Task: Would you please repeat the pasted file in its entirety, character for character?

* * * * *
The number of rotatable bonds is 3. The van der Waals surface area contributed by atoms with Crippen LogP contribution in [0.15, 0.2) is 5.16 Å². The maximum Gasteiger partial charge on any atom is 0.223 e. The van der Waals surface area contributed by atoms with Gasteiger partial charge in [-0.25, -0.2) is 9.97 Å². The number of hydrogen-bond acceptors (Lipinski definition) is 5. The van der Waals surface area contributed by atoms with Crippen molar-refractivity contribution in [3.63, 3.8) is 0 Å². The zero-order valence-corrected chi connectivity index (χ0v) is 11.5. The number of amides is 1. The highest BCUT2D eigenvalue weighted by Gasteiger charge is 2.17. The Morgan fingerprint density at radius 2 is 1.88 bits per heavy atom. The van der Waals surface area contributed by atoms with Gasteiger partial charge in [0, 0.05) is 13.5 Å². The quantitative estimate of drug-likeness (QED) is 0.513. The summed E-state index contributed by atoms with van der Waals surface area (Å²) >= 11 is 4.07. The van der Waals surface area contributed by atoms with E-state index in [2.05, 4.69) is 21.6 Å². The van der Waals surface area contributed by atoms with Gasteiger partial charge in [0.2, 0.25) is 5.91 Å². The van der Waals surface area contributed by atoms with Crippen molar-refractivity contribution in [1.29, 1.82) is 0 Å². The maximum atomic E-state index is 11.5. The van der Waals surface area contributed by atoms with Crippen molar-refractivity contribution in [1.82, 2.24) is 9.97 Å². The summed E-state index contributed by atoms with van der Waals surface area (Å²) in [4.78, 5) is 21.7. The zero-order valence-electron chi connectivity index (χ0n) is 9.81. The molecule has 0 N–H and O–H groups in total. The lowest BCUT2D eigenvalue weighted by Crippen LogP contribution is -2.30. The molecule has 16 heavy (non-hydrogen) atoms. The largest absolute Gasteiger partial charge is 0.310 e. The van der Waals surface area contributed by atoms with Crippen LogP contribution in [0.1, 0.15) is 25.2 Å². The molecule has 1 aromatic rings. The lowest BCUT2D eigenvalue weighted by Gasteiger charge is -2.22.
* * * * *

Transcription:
The number of rotatable bonds is 3. The van der Waals surface area contributed by atoms with Crippen LogP contribution in [0.15, 0.2) is 5.16 Å². The maximum Gasteiger partial charge on any atom is 0.223 e. The van der Waals surface area contributed by atoms with Gasteiger partial charge in [-0.25, -0.2) is 9.97 Å². The number of hydrogen-bond acceptors (Lipinski definition) is 5. The van der Waals surface area contributed by atoms with Crippen molar-refractivity contribution in [3.63, 3.8) is 0 Å². The zero-order valence-corrected chi connectivity index (χ0v) is 11.5. The number of amides is 1. The highest BCUT2D eigenvalue weighted by Gasteiger charge is 2.17. The Morgan fingerprint density at radius 2 is 1.88 bits per heavy atom. The van der Waals surface area contributed by atoms with Gasteiger partial charge in [0, 0.05) is 13.5 Å². The quantitative estimate of drug-likeness (QED) is 0.513. The summed E-state index contributed by atoms with van der Waals surface area (Å²) >= 11 is 4.07. The van der Waals surface area contributed by atoms with E-state index in [2.05, 4.69) is 21.6 Å². The van der Waals surface area contributed by atoms with Gasteiger partial charge in [0.2, 0.25) is 5.91 Å². The van der Waals surface area contributed by atoms with Crippen molar-refractivity contribution in [1.29, 1.82) is 0 Å². The maximum atomic E-state index is 11.5. The van der Waals surface area contributed by atoms with Crippen molar-refractivity contribution in [1.82, 2.24) is 9.97 Å². The summed E-state index contributed by atoms with van der Waals surface area (Å²) in [4.78, 5) is 21.7. The zero-order valence-electron chi connectivity index (χ0n) is 9.81. The molecule has 0 N–H and O–H groups in total. The lowest BCUT2D eigenvalue weighted by Crippen LogP contribution is -2.30. The molecule has 16 heavy (non-hydrogen) atoms. The largest absolute Gasteiger partial charge is 0.310 e. The van der Waals surface area contributed by atoms with Crippen LogP contribution in [0.1, 0.15) is 25.2 Å². The molecule has 1 aromatic rings. The lowest BCUT2D eigenvalue weighted by Gasteiger charge is -2.22.